Sounds like you have a great doctor. The thyroid can certainly affect one’s emotional state.
I am going to add a few coping statements. Remember words have tremendous power.
COPING STATEMENTS FOR DEALING WITH ANXIETY ABOUT ANXIETY
- I don’t have to make myself anxious about anything, or put myself down if I stupidly and foolishly do make myself anxious.
- My anxiety is bad, but I m not bad.
- I don’t always have to feel comfortable, and it isn’t awful when I don’t.
- I can bear-and bear with-anxiety: it won’t kill me.
- It is not necessary to be in perfect control of my anxious moments. To demand that I be in control only multiplies my symptoms.
In spite of your terror, you kept your appointment spoke honestly and you survived. It is not HOPELESS.
I feel like this is a canned response.
1. If I am telling myself not to put myself down if “I stupidly and foolishly do make myself anxious” isn’t that putting myself down??? I might be crazy here, but it feels like I would be saying, “You did a stupid and foolish thing making yourself feel anxious.” I don’t put myself down about my anxiety. It happens. I get anxious. I accept that it happens and that part of it is my brain trying to figure out all of the possible outcomes of any situation.
2. Of course my anxiety is bad. I am definitely not bad. I constantly try to be the best person I can possibly be and I feel like most of the time I’m pretty great at being a good person. I love people, I don’t judge, I forgive myself when I do, I recognize I’m an imperfect being and I love myself. I just hold myself to incredibly high expectations and when I don’t meet those expectations, I feel guilty.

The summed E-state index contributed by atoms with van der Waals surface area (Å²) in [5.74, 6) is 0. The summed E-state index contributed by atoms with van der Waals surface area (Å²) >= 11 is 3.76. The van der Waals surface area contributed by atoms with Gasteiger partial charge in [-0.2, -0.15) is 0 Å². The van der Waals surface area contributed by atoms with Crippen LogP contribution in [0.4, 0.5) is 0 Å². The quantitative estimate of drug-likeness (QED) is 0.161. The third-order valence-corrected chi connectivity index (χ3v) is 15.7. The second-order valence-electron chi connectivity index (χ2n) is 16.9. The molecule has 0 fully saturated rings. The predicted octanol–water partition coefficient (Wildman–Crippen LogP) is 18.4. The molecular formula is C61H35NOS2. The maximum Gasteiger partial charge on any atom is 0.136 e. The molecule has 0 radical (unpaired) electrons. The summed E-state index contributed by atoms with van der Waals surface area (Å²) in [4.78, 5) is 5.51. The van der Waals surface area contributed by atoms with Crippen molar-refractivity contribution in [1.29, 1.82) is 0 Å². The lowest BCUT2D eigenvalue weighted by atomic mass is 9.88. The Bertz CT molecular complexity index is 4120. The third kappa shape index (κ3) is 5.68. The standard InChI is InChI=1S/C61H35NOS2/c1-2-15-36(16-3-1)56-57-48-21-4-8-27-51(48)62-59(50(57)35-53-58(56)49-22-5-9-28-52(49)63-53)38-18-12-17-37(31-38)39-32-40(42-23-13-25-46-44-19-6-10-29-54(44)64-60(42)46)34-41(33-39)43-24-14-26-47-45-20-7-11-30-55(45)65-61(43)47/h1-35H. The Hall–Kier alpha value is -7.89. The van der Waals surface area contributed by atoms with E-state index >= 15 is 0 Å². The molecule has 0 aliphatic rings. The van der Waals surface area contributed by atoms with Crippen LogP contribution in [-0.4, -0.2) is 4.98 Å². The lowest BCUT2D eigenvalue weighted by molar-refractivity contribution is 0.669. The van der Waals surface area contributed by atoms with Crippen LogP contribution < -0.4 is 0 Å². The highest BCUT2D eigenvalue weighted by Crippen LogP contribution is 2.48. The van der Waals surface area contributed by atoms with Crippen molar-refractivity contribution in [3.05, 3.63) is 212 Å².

3. I don’t mind discomfort, I struggle with the anticipation of discomfort and then dissecting the discomfort afterwards. I would rather be hit hard immediately than wait to be hit moderately.
4. Yes, I can bear anxiety. I’ve been bearing it for consistently for 4 years and intermittently for my entire life. I know it won’t kill me. If it could kill me, I would be dead already.
5. This might be something I can work with. I am a control freak, at least when it comes to my own being. I usually have great control over my emotional state–at least publicly. Partly because I refuse to ever be seen as a drama queen and also because I come from a culture where you hide your crazy. Yes, I am aware that is a huge source of my issues. When you bottle it all in and box it all up, shit eventually piles too high and has to find other ways to exit the building and this comes in the form of anxiety, panic, depression.
Despite what inspirational internet memes might tell me, I know I may not always be able to control my body and brain’s reaction to certain situations. It is okay to feel what I feel in the moment. This means letting go of the fear that other people might notice, might judge, might try to coddle me in the midst of obvious anxiety or panic and the best thing I can do is be honest with them and myself in the moment, and know it will pass.
I did keep my appointment; I even went to an earlier one. Once I had committed to the appointment, I had to go. Being called in earlier was actually a relief since I could just go and get things done and over with. Again, the anticipation is the hardest part for me. It gives me too much time to think.
I am not hopeless in my anxiety or in dealing with my anxiety. I am hopeless in my depression when I feel overwhelmed by the problems in the world I can see solutions for that are too seemingly insurmountable to overcome.
Maybe I should try that face to face therapy sooner rather than later. I feel bad being so incredibly nit-picky about words and phrases, but I really want this to work and I know how my brain works. I also know that even the people who know me the best sometimes have a difficult time understanding me when I talk in depth about my emotional state.